When a process appears hung, the first step toward a solution is determining certain critical information about the task. Using the ps command, start by determining the task's state, threads, priority, parent, and wait channel. In addition, identify the cumulative CPU time and the initial start time of the task. A holistic approach is needed because although a single ps command is a good start, it will not deliver all the needed information.

Let us first determine whether the process is hung because sometimes a process appears to be blocked when it actually is in the middle of a computation or non-blocking I/O. If cumulative CPU time constantly grows, the task's state will most likely be R. In this state, the process is on the run queue and does not have a wait channel. Monitor its cumulative CPU time. If the process remains in the run queue, it might be performing some calculation that takes a while. Even the fastest computers in the world take a while to calculate an infinite loop! Nevertheless, note that a process in the run state could be the normal operation of that program, an application "feature," or a driver problem.


More Stories By James Kirkland

James Kirkland is the advocate for Red Hat's initiatives and solutions for the Internet of Things(IoT) and is the architect of its three-tier strategy for IoT deployments. For the past five years, James has been focused on IoT solutions for the transportation and energy sectors. A frequent public speaker and writer on a wide range of technical topics, James is also the co-author of Linux Troubleshooting for System Administrators and Power Users (ISBN: 0131855158) published by Prentice Hall PTR. He has been working with UNIX and Linux variants over the course of 20 years in his positions at Red Hat, and in previous roles at Racemi and Hewlett-Packard.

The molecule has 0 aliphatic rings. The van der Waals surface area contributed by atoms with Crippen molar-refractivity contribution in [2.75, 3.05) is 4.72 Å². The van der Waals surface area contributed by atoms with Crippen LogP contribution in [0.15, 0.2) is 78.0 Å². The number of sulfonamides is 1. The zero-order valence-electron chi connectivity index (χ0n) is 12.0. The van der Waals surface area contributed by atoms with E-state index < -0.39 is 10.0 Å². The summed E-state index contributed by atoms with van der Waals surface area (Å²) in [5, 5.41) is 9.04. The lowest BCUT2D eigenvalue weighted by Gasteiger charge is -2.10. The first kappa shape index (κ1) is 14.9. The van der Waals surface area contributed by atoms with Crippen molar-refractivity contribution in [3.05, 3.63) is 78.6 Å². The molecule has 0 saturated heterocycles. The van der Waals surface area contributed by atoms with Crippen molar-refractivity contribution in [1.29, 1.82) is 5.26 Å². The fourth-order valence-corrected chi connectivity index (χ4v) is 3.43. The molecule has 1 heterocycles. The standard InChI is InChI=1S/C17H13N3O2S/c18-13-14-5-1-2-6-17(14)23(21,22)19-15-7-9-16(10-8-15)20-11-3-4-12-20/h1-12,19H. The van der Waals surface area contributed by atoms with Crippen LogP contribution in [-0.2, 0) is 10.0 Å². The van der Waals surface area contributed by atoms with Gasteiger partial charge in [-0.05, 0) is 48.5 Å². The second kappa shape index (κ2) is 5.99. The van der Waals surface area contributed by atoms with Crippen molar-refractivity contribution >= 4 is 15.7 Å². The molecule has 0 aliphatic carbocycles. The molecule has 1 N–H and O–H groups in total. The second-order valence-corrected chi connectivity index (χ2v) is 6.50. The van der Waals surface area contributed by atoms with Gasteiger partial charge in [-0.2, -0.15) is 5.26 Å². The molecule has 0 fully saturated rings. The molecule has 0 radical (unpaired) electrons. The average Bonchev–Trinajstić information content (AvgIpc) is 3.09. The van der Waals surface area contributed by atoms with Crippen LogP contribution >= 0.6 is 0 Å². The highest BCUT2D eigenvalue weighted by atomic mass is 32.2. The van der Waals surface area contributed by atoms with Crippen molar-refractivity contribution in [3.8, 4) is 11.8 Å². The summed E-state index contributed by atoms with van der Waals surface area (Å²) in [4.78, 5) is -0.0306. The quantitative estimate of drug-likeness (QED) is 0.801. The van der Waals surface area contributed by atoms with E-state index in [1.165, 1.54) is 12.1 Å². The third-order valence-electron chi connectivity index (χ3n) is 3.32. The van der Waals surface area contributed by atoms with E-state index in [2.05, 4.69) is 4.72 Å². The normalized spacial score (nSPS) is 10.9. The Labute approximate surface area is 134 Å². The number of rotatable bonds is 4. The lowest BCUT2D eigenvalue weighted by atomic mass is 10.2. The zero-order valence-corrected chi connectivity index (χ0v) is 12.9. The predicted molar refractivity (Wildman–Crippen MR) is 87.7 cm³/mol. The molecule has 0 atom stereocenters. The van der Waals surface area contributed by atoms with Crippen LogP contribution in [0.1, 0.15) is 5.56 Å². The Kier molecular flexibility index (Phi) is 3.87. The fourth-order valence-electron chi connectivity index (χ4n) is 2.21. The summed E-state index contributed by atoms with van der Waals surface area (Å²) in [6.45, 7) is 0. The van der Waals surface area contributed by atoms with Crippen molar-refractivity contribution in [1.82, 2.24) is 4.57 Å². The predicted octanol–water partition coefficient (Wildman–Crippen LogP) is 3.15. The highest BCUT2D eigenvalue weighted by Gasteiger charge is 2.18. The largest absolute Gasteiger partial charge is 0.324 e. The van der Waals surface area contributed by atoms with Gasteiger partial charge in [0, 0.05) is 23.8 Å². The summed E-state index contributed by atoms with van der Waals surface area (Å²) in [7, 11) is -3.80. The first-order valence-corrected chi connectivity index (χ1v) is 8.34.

More Stories By David Carmichael

David Carmichael works for Hewlett-Packard as a technical problem manager in Alpharetta, Georgia. He earned a bachelors degree in computer science from West Virginia University in 1987 and has been helping customers resolve their IT problems ever since. David has written articles for HP's IT Resource Center (http://itrc.hp.com) and presented at HP World 2003.

More Stories By Greg Tinker

Greg Tinker began his career while at Bellsouth in Atlanta, Georgia. Greg joined Hewlett-Packard in 1999. Greg's primary role is as a storage business recovery specialist and has participated in HP World, taught several classes in Unix/Linux and Disk Array technology, and obtained various certifications including certifications in Advanced Clusters, SAN, and Linux.

More Stories By Chris Tinker

Chris Tinker began his career in computers while working as a Unix System Administrator for Lockheed Martin in Marietta, Georgia. Chris joined Hewlett-Packard in 1999. Chris's primary role at HP is as a senior software business recovery specialist and has participated in HP World, taught several classes in Unix/Linux and Disk Array technology, and obtained various certifications including certifications in Advanced Clusters, SAN, and Linux.